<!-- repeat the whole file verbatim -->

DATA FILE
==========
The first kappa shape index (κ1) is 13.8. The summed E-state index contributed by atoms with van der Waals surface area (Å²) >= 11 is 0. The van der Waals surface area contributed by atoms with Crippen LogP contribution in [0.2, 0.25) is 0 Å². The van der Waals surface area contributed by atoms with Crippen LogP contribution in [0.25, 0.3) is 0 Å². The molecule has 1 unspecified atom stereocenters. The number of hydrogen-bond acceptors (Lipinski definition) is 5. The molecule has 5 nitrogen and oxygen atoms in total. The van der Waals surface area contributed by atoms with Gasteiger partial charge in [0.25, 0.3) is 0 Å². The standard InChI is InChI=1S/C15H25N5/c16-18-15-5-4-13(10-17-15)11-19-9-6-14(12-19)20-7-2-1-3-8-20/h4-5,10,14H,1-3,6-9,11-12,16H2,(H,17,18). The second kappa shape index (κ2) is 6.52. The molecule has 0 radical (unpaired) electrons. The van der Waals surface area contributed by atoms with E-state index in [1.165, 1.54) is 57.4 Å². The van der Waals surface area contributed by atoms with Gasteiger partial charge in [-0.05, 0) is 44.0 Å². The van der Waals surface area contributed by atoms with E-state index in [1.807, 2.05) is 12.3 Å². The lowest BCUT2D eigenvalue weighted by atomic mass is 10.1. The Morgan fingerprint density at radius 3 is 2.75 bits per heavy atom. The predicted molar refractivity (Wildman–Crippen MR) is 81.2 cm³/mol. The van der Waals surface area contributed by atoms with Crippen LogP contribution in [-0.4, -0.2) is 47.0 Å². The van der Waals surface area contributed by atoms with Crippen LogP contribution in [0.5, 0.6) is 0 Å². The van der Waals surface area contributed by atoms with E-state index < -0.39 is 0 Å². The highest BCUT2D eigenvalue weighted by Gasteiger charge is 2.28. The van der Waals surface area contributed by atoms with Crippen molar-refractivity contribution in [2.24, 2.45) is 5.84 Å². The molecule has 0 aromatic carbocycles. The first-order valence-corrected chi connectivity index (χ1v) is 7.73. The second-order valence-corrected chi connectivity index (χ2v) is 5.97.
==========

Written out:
The first kappa shape index (κ1) is 13.8. The summed E-state index contributed by atoms with van der Waals surface area (Å²) >= 11 is 0. The van der Waals surface area contributed by atoms with Crippen LogP contribution in [0.2, 0.25) is 0 Å². The van der Waals surface area contributed by atoms with Crippen LogP contribution in [0.25, 0.3) is 0 Å². The molecule has 1 unspecified atom stereocenters. The number of hydrogen-bond acceptors (Lipinski definition) is 5. The molecule has 5 nitrogen and oxygen atoms in total. The van der Waals surface area contributed by atoms with Gasteiger partial charge in [0.25, 0.3) is 0 Å². The standard InChI is InChI=1S/C15H25N5/c16-18-15-5-4-13(10-17-15)11-19-9-6-14(12-19)20-7-2-1-3-8-20/h4-5,10,14H,1-3,6-9,11-12,16H2,(H,17,18). The second kappa shape index (κ2) is 6.52. The molecule has 0 radical (unpaired) electrons. The van der Waals surface area contributed by atoms with E-state index in [1.165, 1.54) is 57.4 Å². The van der Waals surface area contributed by atoms with Gasteiger partial charge in [-0.05, 0) is 44.0 Å². The van der Waals surface area contributed by atoms with E-state index in [1.807, 2.05) is 12.3 Å². The lowest BCUT2D eigenvalue weighted by atomic mass is 10.1. The Morgan fingerprint density at radius 3 is 2.75 bits per heavy atom. The predicted molar refractivity (Wildman–Crippen MR) is 81.2 cm³/mol. The van der Waals surface area contributed by atoms with Crippen LogP contribution in [-0.4, -0.2) is 47.0 Å². The van der Waals surface area contributed by atoms with Crippen LogP contribution in [0.5, 0.6) is 0 Å². The van der Waals surface area contributed by atoms with E-state index < -0.39 is 0 Å². The highest BCUT2D eigenvalue weighted by Gasteiger charge is 2.28. The van der Waals surface area contributed by atoms with Crippen molar-refractivity contribution in [2.24, 2.45) is 5.84 Å². The molecule has 0 aromatic carbocycles. The first-order valence-corrected chi connectivity index (χ1v) is 7.73. The second-order valence-corrected chi connectivity index (χ2v) is 5.97.